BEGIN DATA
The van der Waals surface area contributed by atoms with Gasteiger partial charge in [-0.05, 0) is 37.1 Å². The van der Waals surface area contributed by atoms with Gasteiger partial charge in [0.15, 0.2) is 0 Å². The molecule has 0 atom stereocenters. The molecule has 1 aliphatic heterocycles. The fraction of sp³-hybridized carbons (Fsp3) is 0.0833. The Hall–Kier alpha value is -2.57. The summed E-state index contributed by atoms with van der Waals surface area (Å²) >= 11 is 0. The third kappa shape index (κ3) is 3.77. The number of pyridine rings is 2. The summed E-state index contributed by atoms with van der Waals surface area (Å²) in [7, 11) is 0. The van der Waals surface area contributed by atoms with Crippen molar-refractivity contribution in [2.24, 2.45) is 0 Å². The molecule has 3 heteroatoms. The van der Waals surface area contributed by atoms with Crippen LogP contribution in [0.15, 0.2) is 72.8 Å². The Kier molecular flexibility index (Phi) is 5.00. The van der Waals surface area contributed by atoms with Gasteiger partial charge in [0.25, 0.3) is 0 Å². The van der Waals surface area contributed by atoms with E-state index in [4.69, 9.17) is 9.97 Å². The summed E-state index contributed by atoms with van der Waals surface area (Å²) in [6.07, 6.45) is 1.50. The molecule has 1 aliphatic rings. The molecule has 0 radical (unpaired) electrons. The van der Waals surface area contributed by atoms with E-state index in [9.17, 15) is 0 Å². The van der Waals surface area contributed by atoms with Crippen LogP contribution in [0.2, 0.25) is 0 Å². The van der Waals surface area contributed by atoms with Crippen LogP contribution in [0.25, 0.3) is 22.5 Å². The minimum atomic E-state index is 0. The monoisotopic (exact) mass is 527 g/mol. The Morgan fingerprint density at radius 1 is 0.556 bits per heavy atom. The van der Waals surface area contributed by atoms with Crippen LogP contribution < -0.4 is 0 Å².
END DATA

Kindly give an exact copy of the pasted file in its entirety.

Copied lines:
The van der Waals surface area contributed by atoms with Gasteiger partial charge in [-0.05, 0) is 37.1 Å². The van der Waals surface area contributed by atoms with Gasteiger partial charge in [0.15, 0.2) is 0 Å². The molecule has 0 atom stereocenters. The molecule has 1 aliphatic heterocycles. The fraction of sp³-hybridized carbons (Fsp3) is 0.0833. The Hall–Kier alpha value is -2.57. The summed E-state index contributed by atoms with van der Waals surface area (Å²) >= 11 is 0. The third kappa shape index (κ3) is 3.77. The number of pyridine rings is 2. The summed E-state index contributed by atoms with van der Waals surface area (Å²) in [7, 11) is 0. The van der Waals surface area contributed by atoms with Crippen molar-refractivity contribution in [2.24, 2.45) is 0 Å². The molecule has 3 heteroatoms. The van der Waals surface area contributed by atoms with Crippen LogP contribution in [0.15, 0.2) is 72.8 Å². The Kier molecular flexibility index (Phi) is 5.00. The van der Waals surface area contributed by atoms with Gasteiger partial charge in [0.25, 0.3) is 0 Å². The van der Waals surface area contributed by atoms with E-state index in [4.69, 9.17) is 9.97 Å². The summed E-state index contributed by atoms with van der Waals surface area (Å²) in [6.07, 6.45) is 1.50. The molecule has 1 aliphatic rings. The molecule has 0 radical (unpaired) electrons. The van der Waals surface area contributed by atoms with E-state index in [9.17, 15) is 0 Å². The van der Waals surface area contributed by atoms with Crippen LogP contribution in [0.2, 0.25) is 0 Å². The van der Waals surface area contributed by atoms with Crippen LogP contribution in [0.25, 0.3) is 22.5 Å². The minimum atomic E-state index is 0. The monoisotopic (exact) mass is 527 g/mol. The Morgan fingerprint density at radius 1 is 0.556 bits per heavy atom. The van der Waals surface area contributed by atoms with Crippen LogP contribution < -0.4 is 0 Å².